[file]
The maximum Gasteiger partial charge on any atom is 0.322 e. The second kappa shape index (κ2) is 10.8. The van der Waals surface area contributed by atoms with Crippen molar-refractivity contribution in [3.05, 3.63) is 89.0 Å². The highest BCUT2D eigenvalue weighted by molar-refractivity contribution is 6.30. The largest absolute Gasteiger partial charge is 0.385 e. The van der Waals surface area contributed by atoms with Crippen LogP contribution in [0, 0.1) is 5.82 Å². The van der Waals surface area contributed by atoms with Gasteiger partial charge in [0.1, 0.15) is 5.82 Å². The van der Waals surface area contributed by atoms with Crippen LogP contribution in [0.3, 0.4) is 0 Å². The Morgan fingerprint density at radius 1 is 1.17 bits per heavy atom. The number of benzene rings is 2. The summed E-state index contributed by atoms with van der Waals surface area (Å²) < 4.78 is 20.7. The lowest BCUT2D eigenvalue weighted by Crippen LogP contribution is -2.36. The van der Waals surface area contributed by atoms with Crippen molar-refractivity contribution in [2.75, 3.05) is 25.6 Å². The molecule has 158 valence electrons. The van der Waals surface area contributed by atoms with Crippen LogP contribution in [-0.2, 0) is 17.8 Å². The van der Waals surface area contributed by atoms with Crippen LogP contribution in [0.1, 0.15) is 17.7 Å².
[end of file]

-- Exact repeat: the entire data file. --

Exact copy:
The maximum Gasteiger partial charge on any atom is 0.322 e. The second kappa shape index (κ2) is 10.8. The van der Waals surface area contributed by atoms with Crippen molar-refractivity contribution in [3.05, 3.63) is 89.0 Å². The highest BCUT2D eigenvalue weighted by molar-refractivity contribution is 6.30. The largest absolute Gasteiger partial charge is 0.385 e. The van der Waals surface area contributed by atoms with Crippen LogP contribution in [0, 0.1) is 5.82 Å². The van der Waals surface area contributed by atoms with Gasteiger partial charge in [0.1, 0.15) is 5.82 Å². The van der Waals surface area contributed by atoms with Crippen LogP contribution in [0.3, 0.4) is 0 Å². The Morgan fingerprint density at radius 1 is 1.17 bits per heavy atom. The number of benzene rings is 2. The summed E-state index contributed by atoms with van der Waals surface area (Å²) < 4.78 is 20.7. The lowest BCUT2D eigenvalue weighted by Crippen LogP contribution is -2.36. The van der Waals surface area contributed by atoms with Crippen molar-refractivity contribution in [2.75, 3.05) is 25.6 Å². The molecule has 158 valence electrons. The van der Waals surface area contributed by atoms with Crippen LogP contribution in [-0.2, 0) is 17.8 Å². The van der Waals surface area contributed by atoms with Crippen LogP contribution in [0.1, 0.15) is 17.7 Å².